CAMBRIDGE, Mass. -- These gardeners would have green thumbs -- if they had thumbs.
A class of undergraduates at the Massachusetts Institute of Technology has created a set of robots that can water, harvest and pollinate cherry tomato plants.
The small, $3,000 robots, which move through the garden on a base similar to a Roomba vacuum, are networked to the plants. When the plants indicate they need water, the robots can sprinkle them from a water pump. When the plants have a ripe tomato, the machines use their arms to pluck the fruit.
Even though robots have made few inroads into agriculture, these robots' creators hope their technology eventually could be used by farmers to reduce the natural resources and the difficult labor needed to tend crops.
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Last spring, Daniela Rus, a professor who runs the Distributed Robotics Lab at MIT, began a two-part course. In the first semester, the students learned the basics of creating and using robots. By the fall, the students were ready to have robots tackle a real-world problem. Rus and Nikolaus Correll, a postdoctoral assistant in Rus' lab, challenged the students to create a "distributed robotic garden" by the end of the semester.
The 12 students broke into groups, each tasked with solving a different problem, such as creating the mechanical arm needed to harvest the tomatoes or perfecting the network that let the plants and robots share information.
By the end of the fall term, the "garden" inside Rus' lab was green and growing.
Now there are four cherry tomato plants nestled into a plywood base covered in fake grass. Next to each pot is a gray docking station for the robots.
Each plant and robot is connected to a computer network. The plants, through sensors in their soil, can tell the network when they need water or fertilizer, while the robots use a camera to inventory the plants' fruit. The robots also are programmed with a rudimentary growth model of the cherry tomato plants, which tells them roughly when a tomato will be ripe enough to be picked.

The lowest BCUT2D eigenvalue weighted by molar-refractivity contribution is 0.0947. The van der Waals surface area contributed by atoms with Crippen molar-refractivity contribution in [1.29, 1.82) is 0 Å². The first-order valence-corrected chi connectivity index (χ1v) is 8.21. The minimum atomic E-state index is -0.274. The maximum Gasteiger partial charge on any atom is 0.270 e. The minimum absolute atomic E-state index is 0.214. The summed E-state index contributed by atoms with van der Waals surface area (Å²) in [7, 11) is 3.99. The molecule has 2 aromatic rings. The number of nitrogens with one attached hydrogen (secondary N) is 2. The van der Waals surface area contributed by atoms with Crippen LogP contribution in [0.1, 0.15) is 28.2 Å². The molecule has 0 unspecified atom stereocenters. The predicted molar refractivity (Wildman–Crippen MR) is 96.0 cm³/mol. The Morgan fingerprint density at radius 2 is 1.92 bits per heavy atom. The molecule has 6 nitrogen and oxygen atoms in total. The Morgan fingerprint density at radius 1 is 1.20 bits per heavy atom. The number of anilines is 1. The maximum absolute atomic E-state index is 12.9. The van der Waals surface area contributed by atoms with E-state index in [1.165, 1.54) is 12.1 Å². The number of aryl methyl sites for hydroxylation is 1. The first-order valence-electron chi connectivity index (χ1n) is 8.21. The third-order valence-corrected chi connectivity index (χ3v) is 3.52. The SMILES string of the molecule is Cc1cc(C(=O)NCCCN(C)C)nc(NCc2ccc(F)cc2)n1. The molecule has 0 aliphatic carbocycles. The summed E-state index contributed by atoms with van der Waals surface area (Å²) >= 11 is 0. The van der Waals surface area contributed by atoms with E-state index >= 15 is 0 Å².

But the students quickly encountered challenges, both robotic and biologic.
Huan Liu, a 21-year-old computer science major, said designing the robot to pick the delicate tomatoes was made more difficult because the fruit would grow in unreachable places, such as behind stems or above where the robot's arm could reach.
"The tomatoes, they come out of nowhere, or just in weird places," Liu said.
Robots have made factory assembly lines more efficient and are being developed for in-home purposes, such as serving as health care aides. Yet there hasn't been much use for robotics in agriculture, partly because of the challenge of getting machines to work in unpredictable environments.
There have been attempts to get robots to replace humans at farm tasks, from thinning apple trees to picking asparagus, but none of the machines "have sufficient capacity to compete with human beings," said Tony Grift, an associate professor in the Department of Agricultural and Biological Engineering at the University of Illinois.
Even when technology has proven to be useful in agriculture, such as on tractors equipped with satellite imagery of fields, it often is prohibitively expensive.
Rus and Correll hope to conquer those kinds of challenges and get robots to work in farms.
"Agriculture contributes a lot of damage to the land, the soil, the water and the environment," Rus said. "So if we can figure out a way of using robots and automation to deliver nutrients to plants -- pesticides, fertilizers, water when it's needed -- instead of sort of mass spreading them, then we hope we would have an impact on the environment."